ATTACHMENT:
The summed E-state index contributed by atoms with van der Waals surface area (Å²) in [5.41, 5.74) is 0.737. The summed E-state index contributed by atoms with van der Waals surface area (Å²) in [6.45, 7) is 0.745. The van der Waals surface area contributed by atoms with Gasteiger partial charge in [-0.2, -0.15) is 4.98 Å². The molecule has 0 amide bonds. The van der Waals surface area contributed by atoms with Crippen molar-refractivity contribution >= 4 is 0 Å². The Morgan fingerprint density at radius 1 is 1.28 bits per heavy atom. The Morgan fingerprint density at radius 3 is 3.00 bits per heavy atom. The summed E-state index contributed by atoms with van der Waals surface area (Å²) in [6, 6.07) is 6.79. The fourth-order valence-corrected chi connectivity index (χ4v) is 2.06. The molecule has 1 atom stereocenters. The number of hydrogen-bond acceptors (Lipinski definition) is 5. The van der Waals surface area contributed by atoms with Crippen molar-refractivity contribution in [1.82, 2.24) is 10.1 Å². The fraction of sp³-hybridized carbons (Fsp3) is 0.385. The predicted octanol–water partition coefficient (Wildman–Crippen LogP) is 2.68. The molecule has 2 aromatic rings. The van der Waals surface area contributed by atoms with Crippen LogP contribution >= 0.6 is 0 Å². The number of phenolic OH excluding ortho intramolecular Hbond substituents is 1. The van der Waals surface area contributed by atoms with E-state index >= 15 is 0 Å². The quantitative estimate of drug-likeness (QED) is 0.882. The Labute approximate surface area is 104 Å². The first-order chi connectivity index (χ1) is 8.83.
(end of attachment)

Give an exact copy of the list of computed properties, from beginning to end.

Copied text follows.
The summed E-state index contributed by atoms with van der Waals surface area (Å²) in [5.41, 5.74) is 0.737. The summed E-state index contributed by atoms with van der Waals surface area (Å²) in [6.45, 7) is 0.745. The van der Waals surface area contributed by atoms with Gasteiger partial charge in [-0.2, -0.15) is 4.98 Å². The molecule has 0 amide bonds. The van der Waals surface area contributed by atoms with Crippen molar-refractivity contribution >= 4 is 0 Å². The Morgan fingerprint density at radius 1 is 1.28 bits per heavy atom. The Morgan fingerprint density at radius 3 is 3.00 bits per heavy atom. The summed E-state index contributed by atoms with van der Waals surface area (Å²) in [6, 6.07) is 6.79. The fourth-order valence-corrected chi connectivity index (χ4v) is 2.06. The molecule has 1 atom stereocenters. The number of hydrogen-bond acceptors (Lipinski definition) is 5. The van der Waals surface area contributed by atoms with Crippen molar-refractivity contribution in [1.82, 2.24) is 10.1 Å². The fraction of sp³-hybridized carbons (Fsp3) is 0.385. The predicted octanol–water partition coefficient (Wildman–Crippen LogP) is 2.68. The molecule has 2 aromatic rings. The van der Waals surface area contributed by atoms with Crippen LogP contribution >= 0.6 is 0 Å². The number of phenolic OH excluding ortho intramolecular Hbond substituents is 1. The van der Waals surface area contributed by atoms with E-state index >= 15 is 0 Å². The quantitative estimate of drug-likeness (QED) is 0.882. The Labute approximate surface area is 104 Å². The first-order chi connectivity index (χ1) is 8.83.